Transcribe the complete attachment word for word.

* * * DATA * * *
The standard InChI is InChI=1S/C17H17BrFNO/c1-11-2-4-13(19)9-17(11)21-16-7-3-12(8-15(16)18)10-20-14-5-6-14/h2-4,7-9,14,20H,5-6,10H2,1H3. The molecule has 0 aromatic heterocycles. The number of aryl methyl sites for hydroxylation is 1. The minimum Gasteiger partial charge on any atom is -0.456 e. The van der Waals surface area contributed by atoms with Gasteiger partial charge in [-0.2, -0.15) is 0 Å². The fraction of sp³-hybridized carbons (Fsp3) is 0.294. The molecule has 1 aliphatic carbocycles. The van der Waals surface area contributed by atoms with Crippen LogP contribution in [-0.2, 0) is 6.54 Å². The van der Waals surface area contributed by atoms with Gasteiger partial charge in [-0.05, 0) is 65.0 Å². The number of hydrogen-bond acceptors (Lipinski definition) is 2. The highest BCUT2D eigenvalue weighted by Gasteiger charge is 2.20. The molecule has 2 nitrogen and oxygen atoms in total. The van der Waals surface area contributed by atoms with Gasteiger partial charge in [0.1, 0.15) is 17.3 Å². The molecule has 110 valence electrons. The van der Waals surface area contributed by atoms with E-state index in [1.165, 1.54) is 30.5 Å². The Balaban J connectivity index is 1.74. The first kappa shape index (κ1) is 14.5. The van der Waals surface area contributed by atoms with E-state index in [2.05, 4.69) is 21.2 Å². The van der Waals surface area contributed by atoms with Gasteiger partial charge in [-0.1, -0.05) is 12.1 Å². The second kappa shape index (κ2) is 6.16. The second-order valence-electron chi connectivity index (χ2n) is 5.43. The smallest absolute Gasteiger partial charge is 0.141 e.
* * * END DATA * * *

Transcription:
The standard InChI is InChI=1S/C17H17BrFNO/c1-11-2-4-13(19)9-17(11)21-16-7-3-12(8-15(16)18)10-20-14-5-6-14/h2-4,7-9,14,20H,5-6,10H2,1H3. The molecule has 0 aromatic heterocycles. The number of aryl methyl sites for hydroxylation is 1. The minimum Gasteiger partial charge on any atom is -0.456 e. The van der Waals surface area contributed by atoms with Gasteiger partial charge in [-0.2, -0.15) is 0 Å². The fraction of sp³-hybridized carbons (Fsp3) is 0.294. The molecule has 1 aliphatic carbocycles. The van der Waals surface area contributed by atoms with Crippen LogP contribution in [-0.2, 0) is 6.54 Å². The van der Waals surface area contributed by atoms with Gasteiger partial charge in [-0.05, 0) is 65.0 Å². The number of hydrogen-bond acceptors (Lipinski definition) is 2. The highest BCUT2D eigenvalue weighted by Gasteiger charge is 2.20. The molecule has 2 nitrogen and oxygen atoms in total. The van der Waals surface area contributed by atoms with Gasteiger partial charge in [0.1, 0.15) is 17.3 Å². The molecule has 110 valence electrons. The van der Waals surface area contributed by atoms with E-state index in [1.165, 1.54) is 30.5 Å². The Balaban J connectivity index is 1.74. The first kappa shape index (κ1) is 14.5. The van der Waals surface area contributed by atoms with E-state index in [2.05, 4.69) is 21.2 Å². The van der Waals surface area contributed by atoms with Gasteiger partial charge in [-0.1, -0.05) is 12.1 Å². The second kappa shape index (κ2) is 6.16. The second-order valence-electron chi connectivity index (χ2n) is 5.43. The smallest absolute Gasteiger partial charge is 0.141 e.